White light, which includes multicolored visible components, affects the rhythm of organisms and has the potential for advanced applications in communications, as well as illumination and display. Development and commercialization of white-light emitters based on inorganic diodes and phosphors has progressed rapidly within the past few decades. Organic materials offer better processing and flexibility and are more environmentally friendly, but an effect known as aggregation-caused quenching (ACQ) has hindered the development and use of many conventional organic emitters.
In 2001, Ben Zhong Tang's group at The Hong Kong University of Science and Technology (HKUST) remarked that some luminogens can strongly emit in the aggregate and solid states, thanks to a photophysical phenomenon they dubbed aggregation-induced emission (AIE), which opposes the troublesome ACQ. AIE has provided the basis for great achievements from fundamental research to advanced functional applications of organic materials, and was listed by the IUPAC as one of the "2020 Top Ten Emerging Technologies in Chemistry."
The expansion of AIE has provided a broad platform for photophysics and advanced materials with versatile properties in the aggregate state. Organic aggregates, which are collective groups of interactive organic molecules, show potential to emit polychromic and white light with high efficiency. However, the picture of strategies and underlying mechanisms for white-light emission from organic aggregates is not yet fully established.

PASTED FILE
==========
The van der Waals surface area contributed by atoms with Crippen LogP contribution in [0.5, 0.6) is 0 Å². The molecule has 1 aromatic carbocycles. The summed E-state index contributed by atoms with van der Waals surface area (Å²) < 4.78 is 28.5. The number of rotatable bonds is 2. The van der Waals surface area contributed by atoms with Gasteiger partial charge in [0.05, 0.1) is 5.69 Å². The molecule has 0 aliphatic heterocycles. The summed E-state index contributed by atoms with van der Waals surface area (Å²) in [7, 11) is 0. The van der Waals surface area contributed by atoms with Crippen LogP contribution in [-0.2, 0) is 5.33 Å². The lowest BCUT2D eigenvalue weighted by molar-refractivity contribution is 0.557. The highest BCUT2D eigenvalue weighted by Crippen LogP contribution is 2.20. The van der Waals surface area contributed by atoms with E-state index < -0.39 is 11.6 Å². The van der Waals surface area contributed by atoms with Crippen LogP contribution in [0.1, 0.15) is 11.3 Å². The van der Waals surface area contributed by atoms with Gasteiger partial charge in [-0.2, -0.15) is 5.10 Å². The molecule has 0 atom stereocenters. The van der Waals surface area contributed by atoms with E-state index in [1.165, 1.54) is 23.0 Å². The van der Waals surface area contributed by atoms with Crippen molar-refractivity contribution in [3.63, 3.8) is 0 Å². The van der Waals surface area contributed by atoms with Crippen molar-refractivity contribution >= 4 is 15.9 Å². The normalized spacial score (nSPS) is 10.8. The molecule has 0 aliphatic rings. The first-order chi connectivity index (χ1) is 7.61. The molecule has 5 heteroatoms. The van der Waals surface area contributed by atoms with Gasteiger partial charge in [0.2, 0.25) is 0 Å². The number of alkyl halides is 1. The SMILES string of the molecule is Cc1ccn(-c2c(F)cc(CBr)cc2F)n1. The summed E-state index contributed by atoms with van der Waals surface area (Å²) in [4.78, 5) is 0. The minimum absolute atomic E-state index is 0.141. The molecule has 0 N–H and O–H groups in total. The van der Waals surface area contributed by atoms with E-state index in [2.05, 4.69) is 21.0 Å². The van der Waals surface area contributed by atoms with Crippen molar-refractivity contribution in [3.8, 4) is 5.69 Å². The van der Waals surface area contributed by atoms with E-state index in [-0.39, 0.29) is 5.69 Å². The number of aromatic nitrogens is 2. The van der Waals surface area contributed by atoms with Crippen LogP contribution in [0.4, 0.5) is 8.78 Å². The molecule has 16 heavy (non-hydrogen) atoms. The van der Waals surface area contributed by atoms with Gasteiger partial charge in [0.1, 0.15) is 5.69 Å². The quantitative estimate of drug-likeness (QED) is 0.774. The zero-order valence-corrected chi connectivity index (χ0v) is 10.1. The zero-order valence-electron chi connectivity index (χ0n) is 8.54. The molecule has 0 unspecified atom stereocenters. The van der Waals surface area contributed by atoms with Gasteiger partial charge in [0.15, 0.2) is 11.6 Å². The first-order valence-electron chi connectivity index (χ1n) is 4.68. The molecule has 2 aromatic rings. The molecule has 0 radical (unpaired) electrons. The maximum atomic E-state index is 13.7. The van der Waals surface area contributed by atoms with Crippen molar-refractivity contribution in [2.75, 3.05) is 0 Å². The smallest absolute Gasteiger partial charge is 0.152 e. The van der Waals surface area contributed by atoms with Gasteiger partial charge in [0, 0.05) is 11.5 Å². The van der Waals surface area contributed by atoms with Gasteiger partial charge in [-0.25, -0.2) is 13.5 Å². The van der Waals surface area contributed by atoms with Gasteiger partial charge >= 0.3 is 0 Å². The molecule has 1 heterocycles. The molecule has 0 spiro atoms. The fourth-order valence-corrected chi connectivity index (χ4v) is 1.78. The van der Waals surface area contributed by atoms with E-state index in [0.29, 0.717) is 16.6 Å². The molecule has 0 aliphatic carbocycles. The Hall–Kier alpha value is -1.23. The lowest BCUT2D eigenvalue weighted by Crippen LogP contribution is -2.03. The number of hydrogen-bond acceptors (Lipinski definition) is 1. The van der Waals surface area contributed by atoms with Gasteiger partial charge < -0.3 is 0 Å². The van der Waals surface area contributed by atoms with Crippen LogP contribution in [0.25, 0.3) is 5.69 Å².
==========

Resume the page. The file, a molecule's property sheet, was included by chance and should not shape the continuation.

A group led by researchers at HKUST offers a comprehensive picture of white-light emission from organic aggregates. The work surveys strategies for building white-light emitters and ways to bridge the photophysical properties of organic molecules and aggregates, to provide a general platform for practical applications and academic research. As reported in Advanced Photonics, representative works from single-component and multicomponent perspectives are reviewed, spotlighting practical applications that range from organic light-emitting diodes to white luminescent dyes, and from circularly polarized luminescence to encryption.
The authors also note that much more work is needed to explore the nature of aggregates and extend the application scope of white-light emitters. For instance, current computational methods are as-yet unable to accurately describe inherent luminescent mechanisms at the aggregate level, especially for intermolecular interactions and electron delocalization. The performance of present organic white-light emitters is still far behind many inorganic and organometallic emitters in terms of brightness, efficiency, color quality, and device fabrication. Illuminating the underlying mechanisms and practical applications of organic aggregates promises a rewarding future for efficient white-light emission and aggregate science.
Read the open access article by Jianyu Zhang, Xueqian Zhao, et al., "White-light emission from organic aggregates: a review," Adv. Photonics 4(1), 014001 (2021), doi 10.1117/1.AP.4.1.014001.
White-light emission from organic aggregates: a review
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